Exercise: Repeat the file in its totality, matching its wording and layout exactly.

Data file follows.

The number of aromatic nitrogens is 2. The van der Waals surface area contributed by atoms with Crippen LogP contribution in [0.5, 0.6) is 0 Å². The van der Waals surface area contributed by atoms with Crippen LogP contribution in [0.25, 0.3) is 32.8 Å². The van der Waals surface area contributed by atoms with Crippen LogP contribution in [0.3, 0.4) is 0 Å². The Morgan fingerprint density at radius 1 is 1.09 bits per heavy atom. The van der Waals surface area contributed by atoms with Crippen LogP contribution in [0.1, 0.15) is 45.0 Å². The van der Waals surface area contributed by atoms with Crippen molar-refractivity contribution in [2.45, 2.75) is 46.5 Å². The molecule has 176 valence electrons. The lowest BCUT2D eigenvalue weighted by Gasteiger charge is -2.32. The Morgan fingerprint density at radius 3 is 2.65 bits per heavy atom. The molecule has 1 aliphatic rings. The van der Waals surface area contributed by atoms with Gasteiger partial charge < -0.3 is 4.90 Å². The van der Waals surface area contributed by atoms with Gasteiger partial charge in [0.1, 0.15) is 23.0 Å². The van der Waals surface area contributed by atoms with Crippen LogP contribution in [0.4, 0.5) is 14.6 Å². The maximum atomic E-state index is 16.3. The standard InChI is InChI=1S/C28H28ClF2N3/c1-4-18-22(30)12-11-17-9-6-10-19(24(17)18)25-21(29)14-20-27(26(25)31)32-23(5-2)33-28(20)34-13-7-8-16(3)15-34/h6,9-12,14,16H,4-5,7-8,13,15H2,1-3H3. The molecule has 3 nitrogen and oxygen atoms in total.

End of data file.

The number of aromatic nitrogens is 2. The van der Waals surface area contributed by atoms with Crippen LogP contribution in [0.5, 0.6) is 0 Å². The van der Waals surface area contributed by atoms with Crippen LogP contribution in [0.25, 0.3) is 32.8 Å². The van der Waals surface area contributed by atoms with Crippen LogP contribution in [0.3, 0.4) is 0 Å². The Morgan fingerprint density at radius 1 is 1.09 bits per heavy atom. The van der Waals surface area contributed by atoms with Crippen LogP contribution in [0.1, 0.15) is 45.0 Å². The van der Waals surface area contributed by atoms with Crippen molar-refractivity contribution in [2.45, 2.75) is 46.5 Å². The molecule has 176 valence electrons. The lowest BCUT2D eigenvalue weighted by Gasteiger charge is -2.32. The Morgan fingerprint density at radius 3 is 2.65 bits per heavy atom. The molecule has 1 aliphatic rings. The van der Waals surface area contributed by atoms with Gasteiger partial charge < -0.3 is 4.90 Å². The van der Waals surface area contributed by atoms with Gasteiger partial charge in [0.1, 0.15) is 23.0 Å². The van der Waals surface area contributed by atoms with Crippen LogP contribution in [0.4, 0.5) is 14.6 Å². The maximum atomic E-state index is 16.3. The standard InChI is InChI=1S/C28H28ClF2N3/c1-4-18-22(30)12-11-17-9-6-10-19(24(17)18)25-21(29)14-20-27(26(25)31)32-23(5-2)33-28(20)34-13-7-8-16(3)15-34/h6,9-12,14,16H,4-5,7-8,13,15H2,1-3H3. The molecule has 3 nitrogen and oxygen atoms in total.